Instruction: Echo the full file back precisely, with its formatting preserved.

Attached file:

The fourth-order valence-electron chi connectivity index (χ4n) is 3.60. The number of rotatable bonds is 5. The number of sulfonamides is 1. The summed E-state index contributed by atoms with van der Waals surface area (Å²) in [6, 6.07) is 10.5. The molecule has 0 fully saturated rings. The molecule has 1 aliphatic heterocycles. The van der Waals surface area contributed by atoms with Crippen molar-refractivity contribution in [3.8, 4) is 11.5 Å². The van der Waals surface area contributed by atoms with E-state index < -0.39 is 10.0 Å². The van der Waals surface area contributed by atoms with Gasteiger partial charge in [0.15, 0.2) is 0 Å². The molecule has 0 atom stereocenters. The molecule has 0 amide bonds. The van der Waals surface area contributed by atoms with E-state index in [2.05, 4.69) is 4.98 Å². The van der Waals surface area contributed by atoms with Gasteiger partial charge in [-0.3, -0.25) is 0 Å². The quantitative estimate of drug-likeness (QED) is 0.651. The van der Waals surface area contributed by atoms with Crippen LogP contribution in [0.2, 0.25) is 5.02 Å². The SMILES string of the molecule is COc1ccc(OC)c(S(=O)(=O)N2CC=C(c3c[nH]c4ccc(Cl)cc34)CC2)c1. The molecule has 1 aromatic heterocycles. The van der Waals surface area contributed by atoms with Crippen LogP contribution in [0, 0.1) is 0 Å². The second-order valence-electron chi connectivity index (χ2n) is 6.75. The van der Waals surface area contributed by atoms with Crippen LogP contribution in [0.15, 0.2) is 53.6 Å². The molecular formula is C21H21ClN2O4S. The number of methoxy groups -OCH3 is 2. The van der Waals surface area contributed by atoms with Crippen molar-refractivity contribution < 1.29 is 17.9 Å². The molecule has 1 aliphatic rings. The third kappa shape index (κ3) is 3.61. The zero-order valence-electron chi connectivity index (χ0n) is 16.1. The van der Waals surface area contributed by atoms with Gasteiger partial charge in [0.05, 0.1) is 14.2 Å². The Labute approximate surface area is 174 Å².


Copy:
The fourth-order valence-electron chi connectivity index (χ4n) is 3.60. The number of rotatable bonds is 5. The number of sulfonamides is 1. The summed E-state index contributed by atoms with van der Waals surface area (Å²) in [6, 6.07) is 10.5. The molecule has 0 fully saturated rings. The molecule has 1 aliphatic heterocycles. The van der Waals surface area contributed by atoms with Crippen molar-refractivity contribution in [3.8, 4) is 11.5 Å². The van der Waals surface area contributed by atoms with E-state index < -0.39 is 10.0 Å². The van der Waals surface area contributed by atoms with Gasteiger partial charge in [0.15, 0.2) is 0 Å². The molecule has 0 atom stereocenters. The molecule has 0 amide bonds. The van der Waals surface area contributed by atoms with E-state index in [2.05, 4.69) is 4.98 Å². The van der Waals surface area contributed by atoms with Gasteiger partial charge in [-0.3, -0.25) is 0 Å². The quantitative estimate of drug-likeness (QED) is 0.651. The van der Waals surface area contributed by atoms with Crippen LogP contribution in [0.2, 0.25) is 5.02 Å². The SMILES string of the molecule is COc1ccc(OC)c(S(=O)(=O)N2CC=C(c3c[nH]c4ccc(Cl)cc34)CC2)c1. The molecule has 1 aromatic heterocycles. The van der Waals surface area contributed by atoms with Crippen LogP contribution in [0, 0.1) is 0 Å². The second-order valence-electron chi connectivity index (χ2n) is 6.75. The van der Waals surface area contributed by atoms with Crippen LogP contribution in [0.15, 0.2) is 53.6 Å². The molecular formula is C21H21ClN2O4S. The number of methoxy groups -OCH3 is 2. The van der Waals surface area contributed by atoms with Crippen molar-refractivity contribution < 1.29 is 17.9 Å². The molecule has 1 aliphatic rings. The third kappa shape index (κ3) is 3.61. The zero-order valence-electron chi connectivity index (χ0n) is 16.1. The van der Waals surface area contributed by atoms with Gasteiger partial charge in [0.05, 0.1) is 14.2 Å². The Labute approximate surface area is 174 Å².